Prison Guard Uniform
Thomas Boone wore this uniform while working as a prison guard at the state penitentiary.
Boone spent 46 years as a guard in the coal mine, laundry, and tailor shop at the Kansas State Penitentiary.
Convicts work at various industries requiring supervision by guards during their time behind bars. Over the years in the state prison system this has included making twine, bricks, soap, paint, furniture, and license plates.
Sometimes convict labor was directly involved in keeping the prison operational, and sometimes it was only a way to occupy time. The coal mine, opened in 1881, was originally conceived as busy work but evolved into an important service. Coal from the mine powered the prison as well as other state institutions into the 1940s. According to a history published by the Lansing Historical Society, several hundred convicts mined as much as 10,000 bushels of coal each day the mine was in operation.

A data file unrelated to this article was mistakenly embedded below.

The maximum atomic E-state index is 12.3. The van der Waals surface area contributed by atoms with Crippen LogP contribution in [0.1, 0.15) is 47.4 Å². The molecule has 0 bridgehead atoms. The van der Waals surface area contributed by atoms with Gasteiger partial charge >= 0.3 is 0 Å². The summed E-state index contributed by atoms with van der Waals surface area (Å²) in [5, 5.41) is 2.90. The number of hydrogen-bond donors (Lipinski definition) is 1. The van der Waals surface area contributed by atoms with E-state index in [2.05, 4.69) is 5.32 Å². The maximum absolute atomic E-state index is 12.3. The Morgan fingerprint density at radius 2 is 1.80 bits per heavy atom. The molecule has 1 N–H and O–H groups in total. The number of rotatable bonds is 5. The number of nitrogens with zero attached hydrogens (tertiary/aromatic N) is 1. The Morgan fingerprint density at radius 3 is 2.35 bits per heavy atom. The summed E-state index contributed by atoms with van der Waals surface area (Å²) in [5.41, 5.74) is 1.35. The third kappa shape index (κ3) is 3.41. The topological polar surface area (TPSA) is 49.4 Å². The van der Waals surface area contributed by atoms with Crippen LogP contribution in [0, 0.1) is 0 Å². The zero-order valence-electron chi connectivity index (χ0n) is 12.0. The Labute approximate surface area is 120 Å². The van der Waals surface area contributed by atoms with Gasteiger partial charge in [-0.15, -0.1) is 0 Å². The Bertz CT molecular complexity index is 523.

Working at the prison from 1892 until his death in 1938, Boone also was superintendent of the laundry and head of the tailor shop. The uniform he wore (pictured on this page) is believed to have been made by prison labor in the shop. Inmates probably sewed the suit sometime in the late 1910s or 1920s. View a close-up of Boone's name on the waistband.
Boone's uniform was transferred to the Kansas Museum of History by the Lansing Historical Museum.
Entry: Prison Guard Uniform
Author: Kansas Historical Society
Author information: The Kansas Historical Society is a state agency charged with actively safeguarding and sharing the state's history.
Date Created: September 2007
Date Modified: December 2014
The author of this article is solely responsible for its content.